On Michael Jackson By Margo Jefferson

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By far the only book written on Michael Jackson that lets the readers think and decide what they want to about him, instead of prejudicing their minds with what they think or know.

Margo Jefferson talks about Michael Jackson’s lyrics and music videos, his family members, the public’s fascination with child performers and freaks, and Michael Jackson’s evolving persona and his alarming appearance. She also criticizes the fact that there was not enough opportunity for talks about his mental illness in his circus-like child abuse trial.

Margo Jefferson does not accuse or completely sympathise with Michael Jackson. She tries to take both the aspects-positive as well as negative and attempts to weigh them with his life and situations that he had to face right since he was a child. She does not pass a judgement on him, which is the best thing that I liked about this book. It is a very short read and a must for all Michael Jackson fans. Believe me you will not be disappointed and at the end you still get to keep you own love for Michael Jackson (and bias, if any) safe.

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A Thousand Splendid Suns By Khaled Hosseini

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Another brilliant work by Khaled Hosseini. Amazing character development and the plot is superb. He moulds his characters and then fits them into scenes in a way that even if you hate the bad guy entirely, you do feel sorry for his death.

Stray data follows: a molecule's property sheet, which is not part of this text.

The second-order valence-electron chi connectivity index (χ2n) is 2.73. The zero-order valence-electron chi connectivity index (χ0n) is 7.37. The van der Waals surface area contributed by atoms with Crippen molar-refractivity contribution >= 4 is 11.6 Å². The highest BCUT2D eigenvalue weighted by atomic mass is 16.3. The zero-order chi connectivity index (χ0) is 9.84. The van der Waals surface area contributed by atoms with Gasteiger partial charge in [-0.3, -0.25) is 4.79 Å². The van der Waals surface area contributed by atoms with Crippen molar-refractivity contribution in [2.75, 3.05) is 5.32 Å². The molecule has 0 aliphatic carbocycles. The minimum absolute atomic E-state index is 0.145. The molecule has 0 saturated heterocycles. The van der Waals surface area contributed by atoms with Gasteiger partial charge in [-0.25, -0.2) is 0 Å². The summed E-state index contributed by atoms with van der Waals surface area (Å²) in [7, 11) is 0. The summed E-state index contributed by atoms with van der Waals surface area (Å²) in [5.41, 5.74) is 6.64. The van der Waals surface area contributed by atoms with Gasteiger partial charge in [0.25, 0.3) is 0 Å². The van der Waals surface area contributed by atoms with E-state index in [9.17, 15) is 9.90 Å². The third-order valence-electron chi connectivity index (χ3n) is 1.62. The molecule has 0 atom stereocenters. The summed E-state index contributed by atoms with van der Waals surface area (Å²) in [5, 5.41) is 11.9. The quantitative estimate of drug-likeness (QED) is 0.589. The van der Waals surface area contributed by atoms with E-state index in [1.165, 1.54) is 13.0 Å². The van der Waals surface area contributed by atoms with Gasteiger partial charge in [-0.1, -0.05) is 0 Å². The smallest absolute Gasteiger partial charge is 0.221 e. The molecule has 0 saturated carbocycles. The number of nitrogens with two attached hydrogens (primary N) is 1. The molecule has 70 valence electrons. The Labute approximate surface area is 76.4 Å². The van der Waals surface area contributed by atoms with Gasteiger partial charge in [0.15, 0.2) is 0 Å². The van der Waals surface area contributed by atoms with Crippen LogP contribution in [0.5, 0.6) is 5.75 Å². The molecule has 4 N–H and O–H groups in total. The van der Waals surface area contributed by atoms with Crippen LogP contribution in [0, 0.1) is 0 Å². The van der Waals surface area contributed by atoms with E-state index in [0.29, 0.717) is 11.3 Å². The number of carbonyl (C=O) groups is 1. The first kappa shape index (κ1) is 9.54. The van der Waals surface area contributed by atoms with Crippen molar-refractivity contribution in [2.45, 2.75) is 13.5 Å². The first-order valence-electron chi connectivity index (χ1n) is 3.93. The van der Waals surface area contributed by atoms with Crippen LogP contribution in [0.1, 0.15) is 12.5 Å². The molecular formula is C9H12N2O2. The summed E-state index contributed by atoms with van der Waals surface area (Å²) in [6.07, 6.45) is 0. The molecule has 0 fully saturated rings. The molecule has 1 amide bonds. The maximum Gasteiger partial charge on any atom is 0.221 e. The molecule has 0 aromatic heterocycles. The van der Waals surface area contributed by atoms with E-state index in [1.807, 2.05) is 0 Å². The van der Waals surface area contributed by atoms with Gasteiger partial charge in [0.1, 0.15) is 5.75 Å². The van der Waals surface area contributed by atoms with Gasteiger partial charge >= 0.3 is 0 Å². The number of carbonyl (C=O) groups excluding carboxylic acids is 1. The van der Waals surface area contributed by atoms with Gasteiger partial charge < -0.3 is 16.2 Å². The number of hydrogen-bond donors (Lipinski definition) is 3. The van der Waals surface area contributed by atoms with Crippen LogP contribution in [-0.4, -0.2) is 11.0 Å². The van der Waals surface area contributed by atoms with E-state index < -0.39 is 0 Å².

From the 1960s to 2003, the book concentrates on the tumultuous lives and relationship of two Afghan women, Mariam and Laila. Mariam suffers from the stigma surrounding her birth as she is an illegitimate child, and the abuse that she faces throughout her marriage. Laila is born a generation after Mariam, so is comparatively privileged during her youth until the point their lives converge and she is forced to accept a marriage proposal from Mariam’s husband.

The story illustrates the servant-like treatment of these two women and their subjection to physical and emotional cruelty which was allowed and endorsed. At the same time it tells of their bravery, kindness and self-resilience, their humanness and compassion in the midst of trying to survive in such a brutal and oppressive environment. An extremely uplifting story despite the hostile and negative surroundings of its setting. I was completely engrossed in this book and even felt at times that I was living in Afghanistan. Great work and a must read for all.